Costa Rica News (EFE) – With barely 1,000 individuals left in the world and its habitat dwindling each year, a fight is under way in Costa Rica and the Caribbean to save the exotic green macaw (Ara ambiguus) from extinction.
The Ara Project is being carried out in the tropical forest of Manzanillo in Limon province, which has become an important site for the conservation and reproduction of these large and beautiful birds, with their colorful green, red, blue and yellow plumage.
The administrator of the refuge for the birds, Duaro Mayorga, told EFE at the site that since 2011 the project has released 45 macaws into their original habitat, of which 35 still survive and about 20 continue to return to the site each afternoon.
“Fifty years ago, the green macaw went extinct in the southern Caribbean part of Costa Rica. We’re not introducing a new species; they lived here and, due to man’s activities, they became extinct,” Mayorga said.
Before the refuge was founded, Costa Rican authorities and environmental organizations had rescued 150 of the birds who were being held as pets, but they could not reintroduce them into their natural habitat because they had become too dependent on humans, he said.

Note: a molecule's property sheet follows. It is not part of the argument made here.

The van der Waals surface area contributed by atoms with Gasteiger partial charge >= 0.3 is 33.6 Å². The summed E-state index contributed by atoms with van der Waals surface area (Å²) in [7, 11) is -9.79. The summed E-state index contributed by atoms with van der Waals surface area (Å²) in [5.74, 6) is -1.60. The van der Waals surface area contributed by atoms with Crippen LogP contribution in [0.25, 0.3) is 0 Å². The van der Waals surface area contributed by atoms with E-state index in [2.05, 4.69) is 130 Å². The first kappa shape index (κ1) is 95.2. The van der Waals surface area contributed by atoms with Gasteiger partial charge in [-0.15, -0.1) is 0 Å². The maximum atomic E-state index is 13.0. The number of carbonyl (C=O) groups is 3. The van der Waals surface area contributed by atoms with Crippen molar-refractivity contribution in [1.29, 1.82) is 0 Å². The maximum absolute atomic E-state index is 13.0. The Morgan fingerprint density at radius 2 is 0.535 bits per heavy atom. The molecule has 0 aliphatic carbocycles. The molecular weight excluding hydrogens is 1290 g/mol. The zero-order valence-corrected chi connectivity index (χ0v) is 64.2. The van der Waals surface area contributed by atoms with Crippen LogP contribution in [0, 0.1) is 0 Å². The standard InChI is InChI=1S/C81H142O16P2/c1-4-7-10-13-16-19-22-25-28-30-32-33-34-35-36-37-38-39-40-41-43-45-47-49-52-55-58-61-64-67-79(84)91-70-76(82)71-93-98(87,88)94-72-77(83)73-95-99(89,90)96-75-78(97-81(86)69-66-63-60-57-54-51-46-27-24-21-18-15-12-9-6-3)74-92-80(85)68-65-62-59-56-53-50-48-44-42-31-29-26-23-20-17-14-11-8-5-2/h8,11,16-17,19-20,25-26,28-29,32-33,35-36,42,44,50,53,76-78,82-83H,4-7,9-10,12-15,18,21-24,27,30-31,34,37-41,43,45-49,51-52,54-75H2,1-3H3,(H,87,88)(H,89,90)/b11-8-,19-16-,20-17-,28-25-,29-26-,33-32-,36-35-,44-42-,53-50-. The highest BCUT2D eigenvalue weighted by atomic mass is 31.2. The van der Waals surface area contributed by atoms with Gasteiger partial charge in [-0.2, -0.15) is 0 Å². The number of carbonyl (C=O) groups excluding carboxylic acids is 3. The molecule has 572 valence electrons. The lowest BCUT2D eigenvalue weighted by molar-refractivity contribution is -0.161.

It was then that the decision was made to use them for reproduction, with the aim of releasing their offspring into the forest, as the Ara Project has been doing since it was founded by Americans Margot and Richard Frisius in 2009.
Given that 80 percent of the birds’ diet consists of mountain almonds, which is becoming more and more rare due to deforestation, protecting the trees is also one of the project’s key goals.
The birds mate for life, reproduce at the refuge, where they learn to recognize their native foods and fend for themselves, after which they are released into the wild.
They can live between 60 and 80 years and are some 90 centimeters (about 3 feet) long.
The greatest human threats to the species are deforestation, and hunting to make them pets or to obtain their colorful plumage, but they are also preyed upon by pumas and other species such as falcons, eagles, toucans and snakes.
Mayorga says that direct contact between the birds and humans at the refuge is strictly prohibited, although they have become somewhat accustomed to the presence of tourists.